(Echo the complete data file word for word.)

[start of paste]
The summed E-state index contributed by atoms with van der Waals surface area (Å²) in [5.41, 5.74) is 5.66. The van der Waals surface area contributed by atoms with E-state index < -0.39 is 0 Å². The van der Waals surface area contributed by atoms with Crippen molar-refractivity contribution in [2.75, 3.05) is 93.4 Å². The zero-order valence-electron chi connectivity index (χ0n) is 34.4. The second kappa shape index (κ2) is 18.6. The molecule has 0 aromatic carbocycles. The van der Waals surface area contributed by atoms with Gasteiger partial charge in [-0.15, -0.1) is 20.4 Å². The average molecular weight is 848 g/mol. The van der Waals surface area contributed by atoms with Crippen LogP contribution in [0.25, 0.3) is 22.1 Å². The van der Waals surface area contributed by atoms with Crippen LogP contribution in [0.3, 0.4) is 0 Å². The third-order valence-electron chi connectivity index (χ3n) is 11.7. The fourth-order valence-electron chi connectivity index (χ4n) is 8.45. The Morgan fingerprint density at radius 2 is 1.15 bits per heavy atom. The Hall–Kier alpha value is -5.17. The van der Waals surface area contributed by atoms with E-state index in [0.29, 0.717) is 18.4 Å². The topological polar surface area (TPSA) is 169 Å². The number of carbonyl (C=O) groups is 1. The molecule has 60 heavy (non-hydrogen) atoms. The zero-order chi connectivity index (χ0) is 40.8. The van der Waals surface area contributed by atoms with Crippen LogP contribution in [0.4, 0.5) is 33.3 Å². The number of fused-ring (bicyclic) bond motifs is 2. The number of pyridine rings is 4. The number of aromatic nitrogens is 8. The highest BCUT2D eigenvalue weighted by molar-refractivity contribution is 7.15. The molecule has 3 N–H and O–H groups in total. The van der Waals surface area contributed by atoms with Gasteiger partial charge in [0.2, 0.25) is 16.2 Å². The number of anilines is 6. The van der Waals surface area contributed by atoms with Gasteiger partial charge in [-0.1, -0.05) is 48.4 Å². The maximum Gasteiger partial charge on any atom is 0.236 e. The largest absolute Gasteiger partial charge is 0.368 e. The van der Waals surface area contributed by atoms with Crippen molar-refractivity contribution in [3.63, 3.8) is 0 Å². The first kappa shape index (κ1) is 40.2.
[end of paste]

The summed E-state index contributed by atoms with van der Waals surface area (Å²) in [5.41, 5.74) is 5.66. The van der Waals surface area contributed by atoms with E-state index < -0.39 is 0 Å². The van der Waals surface area contributed by atoms with Crippen molar-refractivity contribution in [2.75, 3.05) is 93.4 Å². The zero-order valence-electron chi connectivity index (χ0n) is 34.4. The second kappa shape index (κ2) is 18.6. The molecule has 0 aromatic carbocycles. The van der Waals surface area contributed by atoms with Gasteiger partial charge in [-0.15, -0.1) is 20.4 Å². The average molecular weight is 848 g/mol. The van der Waals surface area contributed by atoms with Crippen LogP contribution in [0.25, 0.3) is 22.1 Å². The van der Waals surface area contributed by atoms with Crippen LogP contribution in [0.3, 0.4) is 0 Å². The third-order valence-electron chi connectivity index (χ3n) is 11.7. The fourth-order valence-electron chi connectivity index (χ4n) is 8.45. The Morgan fingerprint density at radius 2 is 1.15 bits per heavy atom. The Hall–Kier alpha value is -5.17. The van der Waals surface area contributed by atoms with E-state index in [0.29, 0.717) is 18.4 Å². The topological polar surface area (TPSA) is 169 Å². The number of carbonyl (C=O) groups is 1. The molecule has 60 heavy (non-hydrogen) atoms. The zero-order chi connectivity index (χ0) is 40.8. The van der Waals surface area contributed by atoms with Crippen LogP contribution in [0.4, 0.5) is 33.3 Å². The number of fused-ring (bicyclic) bond motifs is 2. The number of pyridine rings is 4. The number of aromatic nitrogens is 8. The highest BCUT2D eigenvalue weighted by molar-refractivity contribution is 7.15. The molecule has 3 N–H and O–H groups in total. The van der Waals surface area contributed by atoms with Gasteiger partial charge in [0.2, 0.25) is 16.2 Å². The number of anilines is 6. The van der Waals surface area contributed by atoms with Gasteiger partial charge in [-0.1, -0.05) is 48.4 Å². The maximum Gasteiger partial charge on any atom is 0.236 e. The largest absolute Gasteiger partial charge is 0.368 e. The van der Waals surface area contributed by atoms with Crippen molar-refractivity contribution in [3.63, 3.8) is 0 Å². The first kappa shape index (κ1) is 40.2.